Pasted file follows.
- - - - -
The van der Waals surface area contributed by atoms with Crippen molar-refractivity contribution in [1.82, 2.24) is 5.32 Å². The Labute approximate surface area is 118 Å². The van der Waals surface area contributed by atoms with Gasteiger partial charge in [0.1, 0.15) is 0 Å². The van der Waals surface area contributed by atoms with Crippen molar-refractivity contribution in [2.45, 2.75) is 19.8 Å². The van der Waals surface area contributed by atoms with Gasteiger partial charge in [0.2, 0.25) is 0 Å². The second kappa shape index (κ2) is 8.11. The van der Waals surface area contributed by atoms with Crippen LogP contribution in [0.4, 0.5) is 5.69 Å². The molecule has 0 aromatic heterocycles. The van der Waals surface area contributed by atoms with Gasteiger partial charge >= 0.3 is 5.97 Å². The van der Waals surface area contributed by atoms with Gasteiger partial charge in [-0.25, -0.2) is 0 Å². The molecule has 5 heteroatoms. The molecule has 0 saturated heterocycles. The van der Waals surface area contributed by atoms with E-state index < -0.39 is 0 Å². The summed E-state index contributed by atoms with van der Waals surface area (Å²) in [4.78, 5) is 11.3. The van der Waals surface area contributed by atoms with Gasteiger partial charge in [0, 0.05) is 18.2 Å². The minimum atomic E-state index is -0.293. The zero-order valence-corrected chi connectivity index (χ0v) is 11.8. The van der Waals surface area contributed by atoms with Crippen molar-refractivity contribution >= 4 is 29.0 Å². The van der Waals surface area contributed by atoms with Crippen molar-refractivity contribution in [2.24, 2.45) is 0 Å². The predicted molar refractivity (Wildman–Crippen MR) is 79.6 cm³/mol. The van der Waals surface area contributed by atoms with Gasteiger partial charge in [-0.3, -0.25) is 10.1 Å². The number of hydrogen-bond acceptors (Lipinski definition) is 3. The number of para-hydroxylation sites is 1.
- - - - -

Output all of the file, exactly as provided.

The van der Waals surface area contributed by atoms with Crippen molar-refractivity contribution in [1.82, 2.24) is 5.32 Å². The Labute approximate surface area is 118 Å². The van der Waals surface area contributed by atoms with Gasteiger partial charge in [0.1, 0.15) is 0 Å². The van der Waals surface area contributed by atoms with Crippen molar-refractivity contribution in [2.45, 2.75) is 19.8 Å². The van der Waals surface area contributed by atoms with Gasteiger partial charge in [0.2, 0.25) is 0 Å². The second kappa shape index (κ2) is 8.11. The van der Waals surface area contributed by atoms with Crippen LogP contribution in [0.4, 0.5) is 5.69 Å². The molecule has 0 aromatic heterocycles. The van der Waals surface area contributed by atoms with Gasteiger partial charge >= 0.3 is 5.97 Å². The van der Waals surface area contributed by atoms with Gasteiger partial charge in [-0.25, -0.2) is 0 Å². The molecule has 5 heteroatoms. The molecule has 0 saturated heterocycles. The van der Waals surface area contributed by atoms with E-state index < -0.39 is 0 Å². The summed E-state index contributed by atoms with van der Waals surface area (Å²) in [4.78, 5) is 11.3. The van der Waals surface area contributed by atoms with Gasteiger partial charge in [0, 0.05) is 18.2 Å². The minimum atomic E-state index is -0.293. The zero-order valence-corrected chi connectivity index (χ0v) is 11.8. The van der Waals surface area contributed by atoms with Crippen molar-refractivity contribution >= 4 is 29.0 Å². The van der Waals surface area contributed by atoms with Crippen molar-refractivity contribution in [2.24, 2.45) is 0 Å². The predicted molar refractivity (Wildman–Crippen MR) is 79.6 cm³/mol. The van der Waals surface area contributed by atoms with Gasteiger partial charge in [-0.3, -0.25) is 10.1 Å². The number of hydrogen-bond acceptors (Lipinski definition) is 3. The number of para-hydroxylation sites is 1.